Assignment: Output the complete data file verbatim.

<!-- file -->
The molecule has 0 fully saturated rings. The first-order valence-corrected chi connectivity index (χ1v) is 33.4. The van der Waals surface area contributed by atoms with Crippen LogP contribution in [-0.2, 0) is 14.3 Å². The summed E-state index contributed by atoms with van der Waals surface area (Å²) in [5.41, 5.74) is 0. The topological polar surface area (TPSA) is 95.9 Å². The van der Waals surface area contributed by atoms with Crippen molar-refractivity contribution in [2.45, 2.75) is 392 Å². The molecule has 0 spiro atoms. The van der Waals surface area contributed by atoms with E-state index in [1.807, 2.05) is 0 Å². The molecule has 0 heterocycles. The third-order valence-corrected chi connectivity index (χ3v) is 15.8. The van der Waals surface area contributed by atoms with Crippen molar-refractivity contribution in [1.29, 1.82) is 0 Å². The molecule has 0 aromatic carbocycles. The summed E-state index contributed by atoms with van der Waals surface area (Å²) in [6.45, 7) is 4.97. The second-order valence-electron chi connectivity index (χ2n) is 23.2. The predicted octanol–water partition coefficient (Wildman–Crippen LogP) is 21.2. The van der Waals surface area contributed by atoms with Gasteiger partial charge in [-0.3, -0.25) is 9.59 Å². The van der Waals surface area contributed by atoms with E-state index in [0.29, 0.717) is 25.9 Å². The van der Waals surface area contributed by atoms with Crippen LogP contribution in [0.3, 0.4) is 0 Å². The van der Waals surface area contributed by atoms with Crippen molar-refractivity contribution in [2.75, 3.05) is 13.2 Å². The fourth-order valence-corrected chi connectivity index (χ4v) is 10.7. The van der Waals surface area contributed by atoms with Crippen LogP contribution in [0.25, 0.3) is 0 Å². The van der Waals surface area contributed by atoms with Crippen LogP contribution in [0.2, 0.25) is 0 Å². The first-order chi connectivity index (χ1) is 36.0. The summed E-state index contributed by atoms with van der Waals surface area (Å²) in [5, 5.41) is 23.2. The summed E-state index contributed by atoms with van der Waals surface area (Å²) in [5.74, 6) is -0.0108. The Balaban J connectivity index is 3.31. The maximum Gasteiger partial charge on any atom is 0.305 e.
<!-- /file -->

The molecule has 0 fully saturated rings. The first-order valence-corrected chi connectivity index (χ1v) is 33.4. The van der Waals surface area contributed by atoms with Crippen LogP contribution in [-0.2, 0) is 14.3 Å². The summed E-state index contributed by atoms with van der Waals surface area (Å²) in [5.41, 5.74) is 0. The topological polar surface area (TPSA) is 95.9 Å². The van der Waals surface area contributed by atoms with Crippen molar-refractivity contribution in [2.45, 2.75) is 392 Å². The molecule has 0 spiro atoms. The van der Waals surface area contributed by atoms with E-state index in [1.807, 2.05) is 0 Å². The molecule has 0 heterocycles. The third-order valence-corrected chi connectivity index (χ3v) is 15.8. The van der Waals surface area contributed by atoms with Crippen molar-refractivity contribution in [1.29, 1.82) is 0 Å². The molecule has 0 aromatic carbocycles. The summed E-state index contributed by atoms with van der Waals surface area (Å²) in [6.45, 7) is 4.97. The second-order valence-electron chi connectivity index (χ2n) is 23.2. The predicted octanol–water partition coefficient (Wildman–Crippen LogP) is 21.2. The van der Waals surface area contributed by atoms with Gasteiger partial charge in [-0.3, -0.25) is 9.59 Å². The van der Waals surface area contributed by atoms with E-state index in [0.29, 0.717) is 25.9 Å². The van der Waals surface area contributed by atoms with Crippen LogP contribution in [0.3, 0.4) is 0 Å². The van der Waals surface area contributed by atoms with Crippen molar-refractivity contribution in [2.75, 3.05) is 13.2 Å². The fourth-order valence-corrected chi connectivity index (χ4v) is 10.7. The van der Waals surface area contributed by atoms with Crippen LogP contribution in [0.25, 0.3) is 0 Å². The van der Waals surface area contributed by atoms with Crippen LogP contribution in [0.2, 0.25) is 0 Å². The first-order chi connectivity index (χ1) is 36.0. The summed E-state index contributed by atoms with van der Waals surface area (Å²) in [5, 5.41) is 23.2. The summed E-state index contributed by atoms with van der Waals surface area (Å²) in [5.74, 6) is -0.0108. The Balaban J connectivity index is 3.31. The maximum Gasteiger partial charge on any atom is 0.305 e.